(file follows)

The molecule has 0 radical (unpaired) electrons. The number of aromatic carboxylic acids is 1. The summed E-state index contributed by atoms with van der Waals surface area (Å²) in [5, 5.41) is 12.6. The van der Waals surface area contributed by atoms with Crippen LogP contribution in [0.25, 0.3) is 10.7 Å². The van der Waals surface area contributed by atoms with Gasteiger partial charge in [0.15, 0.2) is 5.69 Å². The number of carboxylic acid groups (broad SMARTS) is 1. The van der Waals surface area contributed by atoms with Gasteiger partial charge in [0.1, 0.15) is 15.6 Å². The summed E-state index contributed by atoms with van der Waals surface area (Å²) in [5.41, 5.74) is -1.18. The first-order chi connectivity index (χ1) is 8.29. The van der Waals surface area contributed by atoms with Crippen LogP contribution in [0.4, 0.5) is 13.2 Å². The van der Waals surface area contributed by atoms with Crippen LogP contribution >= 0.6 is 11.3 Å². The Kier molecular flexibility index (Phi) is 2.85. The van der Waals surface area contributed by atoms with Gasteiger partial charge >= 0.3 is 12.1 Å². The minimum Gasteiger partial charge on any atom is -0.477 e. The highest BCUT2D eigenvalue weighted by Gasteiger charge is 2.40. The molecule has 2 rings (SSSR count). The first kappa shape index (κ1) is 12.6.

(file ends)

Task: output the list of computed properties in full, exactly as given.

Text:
The molecule has 0 radical (unpaired) electrons. The number of aromatic carboxylic acids is 1. The summed E-state index contributed by atoms with van der Waals surface area (Å²) in [5, 5.41) is 12.6. The van der Waals surface area contributed by atoms with Crippen LogP contribution in [0.25, 0.3) is 10.7 Å². The van der Waals surface area contributed by atoms with Gasteiger partial charge in [0.15, 0.2) is 5.69 Å². The number of carboxylic acid groups (broad SMARTS) is 1. The van der Waals surface area contributed by atoms with Gasteiger partial charge in [0.1, 0.15) is 15.6 Å². The summed E-state index contributed by atoms with van der Waals surface area (Å²) in [5.41, 5.74) is -1.18. The first-order chi connectivity index (χ1) is 8.29. The van der Waals surface area contributed by atoms with Crippen LogP contribution in [0.4, 0.5) is 13.2 Å². The van der Waals surface area contributed by atoms with Crippen LogP contribution >= 0.6 is 11.3 Å². The Kier molecular flexibility index (Phi) is 2.85. The van der Waals surface area contributed by atoms with Gasteiger partial charge >= 0.3 is 12.1 Å². The minimum Gasteiger partial charge on any atom is -0.477 e. The highest BCUT2D eigenvalue weighted by Gasteiger charge is 2.40. The molecule has 2 rings (SSSR count). The first kappa shape index (κ1) is 12.6.